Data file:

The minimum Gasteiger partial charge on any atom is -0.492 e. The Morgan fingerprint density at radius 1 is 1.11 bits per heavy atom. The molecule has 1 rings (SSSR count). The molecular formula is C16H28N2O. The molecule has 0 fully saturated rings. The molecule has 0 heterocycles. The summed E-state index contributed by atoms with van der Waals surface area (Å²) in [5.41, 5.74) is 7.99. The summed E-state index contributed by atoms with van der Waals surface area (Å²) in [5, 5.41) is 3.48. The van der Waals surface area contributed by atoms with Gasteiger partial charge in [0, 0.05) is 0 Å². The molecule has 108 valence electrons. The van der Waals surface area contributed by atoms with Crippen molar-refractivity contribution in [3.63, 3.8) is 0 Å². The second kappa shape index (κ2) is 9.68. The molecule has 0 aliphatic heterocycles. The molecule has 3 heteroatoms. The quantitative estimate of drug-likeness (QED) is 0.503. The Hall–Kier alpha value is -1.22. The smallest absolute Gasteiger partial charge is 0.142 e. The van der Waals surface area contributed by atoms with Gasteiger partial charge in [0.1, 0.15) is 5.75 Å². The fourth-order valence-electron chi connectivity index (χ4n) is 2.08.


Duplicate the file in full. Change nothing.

The minimum Gasteiger partial charge on any atom is -0.492 e. The Morgan fingerprint density at radius 1 is 1.11 bits per heavy atom. The molecule has 1 rings (SSSR count). The molecular formula is C16H28N2O. The molecule has 0 fully saturated rings. The molecule has 0 heterocycles. The summed E-state index contributed by atoms with van der Waals surface area (Å²) in [5.41, 5.74) is 7.99. The summed E-state index contributed by atoms with van der Waals surface area (Å²) in [5, 5.41) is 3.48. The van der Waals surface area contributed by atoms with Gasteiger partial charge in [0, 0.05) is 0 Å². The molecule has 108 valence electrons. The van der Waals surface area contributed by atoms with Crippen molar-refractivity contribution in [3.63, 3.8) is 0 Å². The second kappa shape index (κ2) is 9.68. The molecule has 0 aliphatic heterocycles. The molecule has 3 heteroatoms. The quantitative estimate of drug-likeness (QED) is 0.503. The Hall–Kier alpha value is -1.22. The smallest absolute Gasteiger partial charge is 0.142 e. The van der Waals surface area contributed by atoms with Gasteiger partial charge in [0.1, 0.15) is 5.75 Å². The fourth-order valence-electron chi connectivity index (χ4n) is 2.08.